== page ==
• Cell phone providers – over time it seems the bill slowly creeps up. You may want to call your provider and ask for any current promotions you can take advantage of. You might be surprised how quickly they will find a “promotion” you can take advantage of.
  1. Contact your credit card company

    Some credit card companies may give you a temporary break from making your payments when you are unemployed. It does not hurt to contact your credit card company and explain your situation.

    Here is some of the information that you should provide to the credit card company:

    • How much you can pay (if it is not the minimum)
    • How long you expect to be unemployed

     If your credit card company is unable to assist you, you might consider suggesting that you will switch to another card with a lower interest rate. Some credit card companies may be willing to offer you help in return for keeping your account open. Credit card companies can be very responsive to people who threaten to close their credit card account.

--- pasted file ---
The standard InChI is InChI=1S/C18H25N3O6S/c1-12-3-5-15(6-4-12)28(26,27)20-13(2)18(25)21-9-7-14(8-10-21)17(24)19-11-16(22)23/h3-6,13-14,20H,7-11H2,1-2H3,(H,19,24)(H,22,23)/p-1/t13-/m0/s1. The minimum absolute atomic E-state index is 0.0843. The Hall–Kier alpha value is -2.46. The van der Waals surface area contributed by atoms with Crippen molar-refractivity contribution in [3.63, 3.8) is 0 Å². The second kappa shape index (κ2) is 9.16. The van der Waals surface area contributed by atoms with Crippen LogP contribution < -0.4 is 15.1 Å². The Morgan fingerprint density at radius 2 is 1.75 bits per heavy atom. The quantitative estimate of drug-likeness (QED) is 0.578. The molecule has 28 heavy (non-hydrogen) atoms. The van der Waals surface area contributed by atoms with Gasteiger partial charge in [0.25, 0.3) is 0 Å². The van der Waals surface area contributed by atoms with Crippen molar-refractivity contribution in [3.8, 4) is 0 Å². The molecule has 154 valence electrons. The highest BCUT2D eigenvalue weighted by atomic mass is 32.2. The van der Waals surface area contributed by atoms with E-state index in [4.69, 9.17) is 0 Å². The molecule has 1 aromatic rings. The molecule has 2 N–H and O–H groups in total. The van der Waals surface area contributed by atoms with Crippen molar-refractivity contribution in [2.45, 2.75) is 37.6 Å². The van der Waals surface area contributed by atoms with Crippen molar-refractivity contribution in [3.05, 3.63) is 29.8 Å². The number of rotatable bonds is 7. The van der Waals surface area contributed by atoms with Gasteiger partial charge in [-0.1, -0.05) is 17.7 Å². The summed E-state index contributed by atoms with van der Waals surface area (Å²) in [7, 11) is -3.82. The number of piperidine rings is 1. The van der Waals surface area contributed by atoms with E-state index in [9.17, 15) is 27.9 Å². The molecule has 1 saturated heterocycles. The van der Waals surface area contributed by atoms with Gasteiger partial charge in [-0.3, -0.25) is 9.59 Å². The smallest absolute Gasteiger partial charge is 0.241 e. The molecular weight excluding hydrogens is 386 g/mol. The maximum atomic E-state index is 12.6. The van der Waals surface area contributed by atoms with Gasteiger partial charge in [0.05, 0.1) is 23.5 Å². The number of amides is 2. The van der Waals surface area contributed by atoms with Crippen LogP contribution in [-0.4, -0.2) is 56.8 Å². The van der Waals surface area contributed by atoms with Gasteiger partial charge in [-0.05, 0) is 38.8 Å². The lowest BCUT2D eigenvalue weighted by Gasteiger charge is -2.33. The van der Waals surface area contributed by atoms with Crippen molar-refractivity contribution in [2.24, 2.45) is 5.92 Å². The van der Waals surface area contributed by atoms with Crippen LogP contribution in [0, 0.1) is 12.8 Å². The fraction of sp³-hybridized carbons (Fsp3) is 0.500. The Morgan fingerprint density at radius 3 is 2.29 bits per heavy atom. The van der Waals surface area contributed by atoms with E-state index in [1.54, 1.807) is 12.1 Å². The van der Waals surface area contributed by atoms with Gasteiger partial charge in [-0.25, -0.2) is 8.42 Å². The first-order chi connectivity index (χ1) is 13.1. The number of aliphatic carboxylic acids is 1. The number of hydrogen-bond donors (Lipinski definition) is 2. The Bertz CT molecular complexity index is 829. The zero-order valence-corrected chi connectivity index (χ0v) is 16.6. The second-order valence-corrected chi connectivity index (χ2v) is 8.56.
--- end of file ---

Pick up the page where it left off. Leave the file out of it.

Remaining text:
1. Get financial counseling

    If your financial situation becomes too difficult for you to handle alone, then you may want to seek the advice of a financial counselor. Each community usually has several free resources that can help people with financial counseling needs.

    You could also find financial counseling services online. Here are some resources to help you get started:

    • Greenpath - Greenpath offers free financial counseling services
    • NFCC - The National Foundation for Credit Counseling is a non-profit that offers free credit and debt counseling.
    • - can help you potentially find free financial counseling services.
  1. Figure out which bills to pay first

    Even if you are unemployed, there are bills that you will have to pay. Be sure to look at your bills and see which bills are likely to take priority. Here are some bills that you should consider paying first:

    • Rent/Mortgage
    • Utility bill
    • Water bill
    • Insurance